Ham believes it is essential Christians believe in and defend a six day creation. To help us to that end, he clarifies what science really is and how it differs from historical science. He defends the 24 hour understanding of yom. He helps us distinguish eisegesis (reading into the text one's own ideas) and exegesis. He critiques theories that attempt to reconcile an earth billions of years old with the biblical account of the earth, including evolutionary ideas. He reveals the problems with rejecting a global flood and identifies the necessity of believing in a historical Adam.
Ham writes, "This book is about the decline of the Church's view of Genesis 1-11, which has led to a catastrophic decline in believing in the absolute authority of the Word of God in the Church." (121) He is clear that a person's view of origins is not a salvation issue. But it is an authority issue and a gospel issue, he adds. (122)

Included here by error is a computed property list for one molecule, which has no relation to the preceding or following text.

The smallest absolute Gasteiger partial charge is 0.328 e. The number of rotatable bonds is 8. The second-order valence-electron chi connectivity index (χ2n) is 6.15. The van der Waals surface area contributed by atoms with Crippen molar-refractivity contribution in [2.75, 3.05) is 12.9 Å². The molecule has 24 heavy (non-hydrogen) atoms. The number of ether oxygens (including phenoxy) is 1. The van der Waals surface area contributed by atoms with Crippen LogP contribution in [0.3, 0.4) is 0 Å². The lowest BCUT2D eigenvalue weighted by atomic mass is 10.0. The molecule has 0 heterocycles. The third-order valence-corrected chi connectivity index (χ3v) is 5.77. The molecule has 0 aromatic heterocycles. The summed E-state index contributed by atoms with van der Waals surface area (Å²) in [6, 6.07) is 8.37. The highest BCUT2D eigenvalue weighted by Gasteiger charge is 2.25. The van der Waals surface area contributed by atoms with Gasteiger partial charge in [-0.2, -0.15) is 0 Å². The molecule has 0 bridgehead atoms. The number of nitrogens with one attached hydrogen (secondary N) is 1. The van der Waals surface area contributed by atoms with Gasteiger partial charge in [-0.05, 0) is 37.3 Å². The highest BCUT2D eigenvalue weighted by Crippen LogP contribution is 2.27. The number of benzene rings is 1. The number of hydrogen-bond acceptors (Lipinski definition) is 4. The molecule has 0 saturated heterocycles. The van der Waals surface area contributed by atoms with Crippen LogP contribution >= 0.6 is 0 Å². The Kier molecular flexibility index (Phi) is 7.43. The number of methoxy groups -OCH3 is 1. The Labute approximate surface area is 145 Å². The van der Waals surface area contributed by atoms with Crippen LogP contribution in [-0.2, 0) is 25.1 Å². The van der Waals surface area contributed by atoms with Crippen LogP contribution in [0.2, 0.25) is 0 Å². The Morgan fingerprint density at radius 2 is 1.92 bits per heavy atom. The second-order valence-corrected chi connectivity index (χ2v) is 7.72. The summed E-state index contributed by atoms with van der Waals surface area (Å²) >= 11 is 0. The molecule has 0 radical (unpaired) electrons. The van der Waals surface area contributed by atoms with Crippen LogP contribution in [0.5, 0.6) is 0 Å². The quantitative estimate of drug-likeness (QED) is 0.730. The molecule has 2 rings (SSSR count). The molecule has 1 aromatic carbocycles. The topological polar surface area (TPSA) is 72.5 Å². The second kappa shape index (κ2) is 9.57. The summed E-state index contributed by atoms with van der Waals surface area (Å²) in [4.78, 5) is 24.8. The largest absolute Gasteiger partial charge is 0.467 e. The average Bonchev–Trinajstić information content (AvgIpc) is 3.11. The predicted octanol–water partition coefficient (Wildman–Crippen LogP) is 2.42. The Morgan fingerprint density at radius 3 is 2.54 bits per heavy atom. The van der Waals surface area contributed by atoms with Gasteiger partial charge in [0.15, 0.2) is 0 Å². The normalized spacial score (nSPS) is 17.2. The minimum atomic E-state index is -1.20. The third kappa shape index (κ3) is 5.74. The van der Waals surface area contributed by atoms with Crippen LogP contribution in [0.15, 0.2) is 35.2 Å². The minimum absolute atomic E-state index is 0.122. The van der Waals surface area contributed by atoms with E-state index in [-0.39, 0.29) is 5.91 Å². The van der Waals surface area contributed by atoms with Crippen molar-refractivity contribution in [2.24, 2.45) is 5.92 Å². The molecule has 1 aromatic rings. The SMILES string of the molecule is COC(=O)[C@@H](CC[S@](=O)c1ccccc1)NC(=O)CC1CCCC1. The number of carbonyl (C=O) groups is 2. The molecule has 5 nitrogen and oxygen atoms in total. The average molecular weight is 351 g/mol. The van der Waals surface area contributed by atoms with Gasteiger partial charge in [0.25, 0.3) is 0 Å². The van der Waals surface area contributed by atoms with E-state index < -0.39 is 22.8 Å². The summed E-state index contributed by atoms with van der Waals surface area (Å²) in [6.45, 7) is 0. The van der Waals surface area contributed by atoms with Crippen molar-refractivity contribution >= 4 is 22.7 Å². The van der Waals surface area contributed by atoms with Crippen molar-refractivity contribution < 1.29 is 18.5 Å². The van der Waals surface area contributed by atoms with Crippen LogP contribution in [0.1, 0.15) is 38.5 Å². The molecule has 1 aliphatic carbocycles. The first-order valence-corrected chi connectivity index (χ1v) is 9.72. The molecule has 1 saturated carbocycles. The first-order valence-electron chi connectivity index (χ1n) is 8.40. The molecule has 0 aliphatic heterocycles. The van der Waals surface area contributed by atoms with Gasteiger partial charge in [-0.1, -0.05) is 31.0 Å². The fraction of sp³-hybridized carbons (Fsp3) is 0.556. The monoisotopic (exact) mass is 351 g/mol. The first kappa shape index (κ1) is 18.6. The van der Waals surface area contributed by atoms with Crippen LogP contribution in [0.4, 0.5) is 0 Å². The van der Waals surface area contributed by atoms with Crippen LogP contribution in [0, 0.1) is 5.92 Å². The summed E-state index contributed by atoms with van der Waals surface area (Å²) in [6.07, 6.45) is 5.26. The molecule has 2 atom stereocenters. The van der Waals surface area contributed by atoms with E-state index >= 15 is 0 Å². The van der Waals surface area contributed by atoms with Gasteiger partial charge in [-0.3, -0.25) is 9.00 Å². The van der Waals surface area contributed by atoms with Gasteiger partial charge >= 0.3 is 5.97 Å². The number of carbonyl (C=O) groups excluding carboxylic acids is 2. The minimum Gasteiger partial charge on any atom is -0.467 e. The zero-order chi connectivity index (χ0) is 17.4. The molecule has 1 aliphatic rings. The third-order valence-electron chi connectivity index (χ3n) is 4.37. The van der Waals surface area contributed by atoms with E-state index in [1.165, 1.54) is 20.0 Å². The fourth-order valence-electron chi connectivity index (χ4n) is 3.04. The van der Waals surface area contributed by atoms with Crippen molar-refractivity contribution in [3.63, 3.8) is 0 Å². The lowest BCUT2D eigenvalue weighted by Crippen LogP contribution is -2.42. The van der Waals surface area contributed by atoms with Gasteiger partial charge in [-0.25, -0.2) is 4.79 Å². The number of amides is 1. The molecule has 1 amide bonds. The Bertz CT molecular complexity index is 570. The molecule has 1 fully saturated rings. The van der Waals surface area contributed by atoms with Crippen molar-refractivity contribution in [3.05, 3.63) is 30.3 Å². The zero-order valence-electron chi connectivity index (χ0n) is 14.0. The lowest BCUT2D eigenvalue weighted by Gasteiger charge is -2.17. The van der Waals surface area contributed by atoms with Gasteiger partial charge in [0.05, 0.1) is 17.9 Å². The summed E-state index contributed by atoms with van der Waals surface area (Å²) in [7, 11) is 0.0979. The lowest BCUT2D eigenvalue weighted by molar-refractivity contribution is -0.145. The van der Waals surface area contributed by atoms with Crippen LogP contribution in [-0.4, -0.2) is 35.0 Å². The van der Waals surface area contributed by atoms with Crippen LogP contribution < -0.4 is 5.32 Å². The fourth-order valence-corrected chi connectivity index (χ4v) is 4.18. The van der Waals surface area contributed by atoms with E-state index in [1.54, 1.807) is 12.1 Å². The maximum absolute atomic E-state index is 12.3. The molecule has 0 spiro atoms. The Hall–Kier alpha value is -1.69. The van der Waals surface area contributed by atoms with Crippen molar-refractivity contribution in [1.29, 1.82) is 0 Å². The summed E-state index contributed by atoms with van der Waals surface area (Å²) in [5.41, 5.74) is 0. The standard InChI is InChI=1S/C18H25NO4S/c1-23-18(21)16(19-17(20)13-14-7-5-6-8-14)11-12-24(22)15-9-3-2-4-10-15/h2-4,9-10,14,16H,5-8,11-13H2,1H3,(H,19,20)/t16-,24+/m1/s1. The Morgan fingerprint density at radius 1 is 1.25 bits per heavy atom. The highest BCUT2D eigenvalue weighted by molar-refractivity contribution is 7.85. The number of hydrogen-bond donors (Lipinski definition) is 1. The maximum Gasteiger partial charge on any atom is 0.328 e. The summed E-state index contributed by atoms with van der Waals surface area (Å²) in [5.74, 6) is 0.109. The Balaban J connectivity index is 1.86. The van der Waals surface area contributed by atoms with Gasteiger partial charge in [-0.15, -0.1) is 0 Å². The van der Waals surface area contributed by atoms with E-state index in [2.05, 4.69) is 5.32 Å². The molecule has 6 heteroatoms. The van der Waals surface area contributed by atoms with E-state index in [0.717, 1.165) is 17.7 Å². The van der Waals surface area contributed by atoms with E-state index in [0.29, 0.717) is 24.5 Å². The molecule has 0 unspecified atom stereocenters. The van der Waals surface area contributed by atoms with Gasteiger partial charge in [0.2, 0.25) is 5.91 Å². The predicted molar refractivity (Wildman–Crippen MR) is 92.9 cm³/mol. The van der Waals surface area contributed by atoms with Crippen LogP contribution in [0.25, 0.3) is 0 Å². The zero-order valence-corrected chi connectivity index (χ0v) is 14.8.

He argues that this issue is not one where Christians can hold differing views, such as eschatology. It matter, he writes, "because it matters what God's Word clearly teaches." (124) Ham is adamant: "The authority of Scripture is what's at stake here." (131)
The strength of this book is emphasizing the ramifications of not believing Genesis 1-11 as presented in the Bible. This is a philosophical or theological work, not a scientific one. When he critiques the scientific view of the age of the earth, for example, he merely refers to man's fallible dating methods based on unproven assumptions.